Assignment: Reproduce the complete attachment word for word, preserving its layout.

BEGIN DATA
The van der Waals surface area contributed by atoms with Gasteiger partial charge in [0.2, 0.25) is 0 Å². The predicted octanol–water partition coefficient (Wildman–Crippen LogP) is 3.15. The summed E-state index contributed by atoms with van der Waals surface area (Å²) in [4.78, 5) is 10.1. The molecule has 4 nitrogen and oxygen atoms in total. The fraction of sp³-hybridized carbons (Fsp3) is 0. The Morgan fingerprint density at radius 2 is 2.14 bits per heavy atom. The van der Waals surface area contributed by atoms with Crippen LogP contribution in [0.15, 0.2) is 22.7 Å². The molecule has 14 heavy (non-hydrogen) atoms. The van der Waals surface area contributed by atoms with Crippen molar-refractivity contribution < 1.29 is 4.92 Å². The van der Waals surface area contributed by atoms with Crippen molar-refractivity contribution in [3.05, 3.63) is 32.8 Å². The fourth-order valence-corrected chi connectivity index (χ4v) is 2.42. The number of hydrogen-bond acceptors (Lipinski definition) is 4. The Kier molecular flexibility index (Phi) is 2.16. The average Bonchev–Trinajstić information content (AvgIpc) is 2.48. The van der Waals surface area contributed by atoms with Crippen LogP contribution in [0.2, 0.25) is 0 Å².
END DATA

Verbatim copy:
The van der Waals surface area contributed by atoms with Gasteiger partial charge in [0.2, 0.25) is 0 Å². The predicted octanol–water partition coefficient (Wildman–Crippen LogP) is 3.15. The summed E-state index contributed by atoms with van der Waals surface area (Å²) in [4.78, 5) is 10.1. The molecule has 4 nitrogen and oxygen atoms in total. The fraction of sp³-hybridized carbons (Fsp3) is 0. The Morgan fingerprint density at radius 2 is 2.14 bits per heavy atom. The van der Waals surface area contributed by atoms with Crippen LogP contribution in [0.15, 0.2) is 22.7 Å². The molecule has 14 heavy (non-hydrogen) atoms. The van der Waals surface area contributed by atoms with Crippen molar-refractivity contribution < 1.29 is 4.92 Å². The van der Waals surface area contributed by atoms with Crippen molar-refractivity contribution in [3.05, 3.63) is 32.8 Å². The fourth-order valence-corrected chi connectivity index (χ4v) is 2.42. The number of hydrogen-bond acceptors (Lipinski definition) is 4. The Kier molecular flexibility index (Phi) is 2.16. The average Bonchev–Trinajstić information content (AvgIpc) is 2.48. The van der Waals surface area contributed by atoms with Crippen LogP contribution in [0.2, 0.25) is 0 Å².